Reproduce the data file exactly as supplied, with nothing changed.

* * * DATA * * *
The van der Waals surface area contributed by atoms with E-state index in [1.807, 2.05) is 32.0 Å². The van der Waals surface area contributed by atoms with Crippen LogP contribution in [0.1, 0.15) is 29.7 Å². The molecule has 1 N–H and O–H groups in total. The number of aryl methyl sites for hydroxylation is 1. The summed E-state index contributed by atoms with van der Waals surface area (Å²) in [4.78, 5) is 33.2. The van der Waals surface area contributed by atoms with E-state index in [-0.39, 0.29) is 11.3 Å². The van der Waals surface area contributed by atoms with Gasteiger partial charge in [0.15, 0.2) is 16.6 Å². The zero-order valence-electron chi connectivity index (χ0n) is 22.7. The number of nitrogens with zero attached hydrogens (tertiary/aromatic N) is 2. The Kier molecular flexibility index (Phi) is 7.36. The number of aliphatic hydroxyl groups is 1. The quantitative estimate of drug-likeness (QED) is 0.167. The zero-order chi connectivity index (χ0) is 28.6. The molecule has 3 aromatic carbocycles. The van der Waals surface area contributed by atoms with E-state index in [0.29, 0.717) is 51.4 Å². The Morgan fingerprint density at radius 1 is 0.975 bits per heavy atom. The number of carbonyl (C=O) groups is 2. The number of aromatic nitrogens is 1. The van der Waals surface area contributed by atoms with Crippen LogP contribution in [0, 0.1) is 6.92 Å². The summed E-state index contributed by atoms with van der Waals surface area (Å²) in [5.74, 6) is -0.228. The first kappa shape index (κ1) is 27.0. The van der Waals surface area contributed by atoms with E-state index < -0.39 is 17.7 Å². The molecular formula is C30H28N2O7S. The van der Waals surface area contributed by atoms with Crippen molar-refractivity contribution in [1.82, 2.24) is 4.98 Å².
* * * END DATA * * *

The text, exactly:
The van der Waals surface area contributed by atoms with E-state index in [1.807, 2.05) is 32.0 Å². The van der Waals surface area contributed by atoms with Crippen LogP contribution in [0.1, 0.15) is 29.7 Å². The molecule has 1 N–H and O–H groups in total. The number of aryl methyl sites for hydroxylation is 1. The summed E-state index contributed by atoms with van der Waals surface area (Å²) in [4.78, 5) is 33.2. The van der Waals surface area contributed by atoms with E-state index in [-0.39, 0.29) is 11.3 Å². The van der Waals surface area contributed by atoms with Gasteiger partial charge in [0.15, 0.2) is 16.6 Å². The zero-order valence-electron chi connectivity index (χ0n) is 22.7. The number of nitrogens with zero attached hydrogens (tertiary/aromatic N) is 2. The Kier molecular flexibility index (Phi) is 7.36. The number of aliphatic hydroxyl groups is 1. The quantitative estimate of drug-likeness (QED) is 0.167. The zero-order chi connectivity index (χ0) is 28.6. The molecule has 3 aromatic carbocycles. The van der Waals surface area contributed by atoms with E-state index in [0.29, 0.717) is 51.4 Å². The Morgan fingerprint density at radius 1 is 0.975 bits per heavy atom. The number of carbonyl (C=O) groups is 2. The number of aromatic nitrogens is 1. The van der Waals surface area contributed by atoms with Crippen LogP contribution in [0, 0.1) is 6.92 Å². The summed E-state index contributed by atoms with van der Waals surface area (Å²) in [5.74, 6) is -0.228. The first kappa shape index (κ1) is 27.0. The van der Waals surface area contributed by atoms with E-state index < -0.39 is 17.7 Å². The molecular formula is C30H28N2O7S. The van der Waals surface area contributed by atoms with Crippen molar-refractivity contribution in [1.82, 2.24) is 4.98 Å².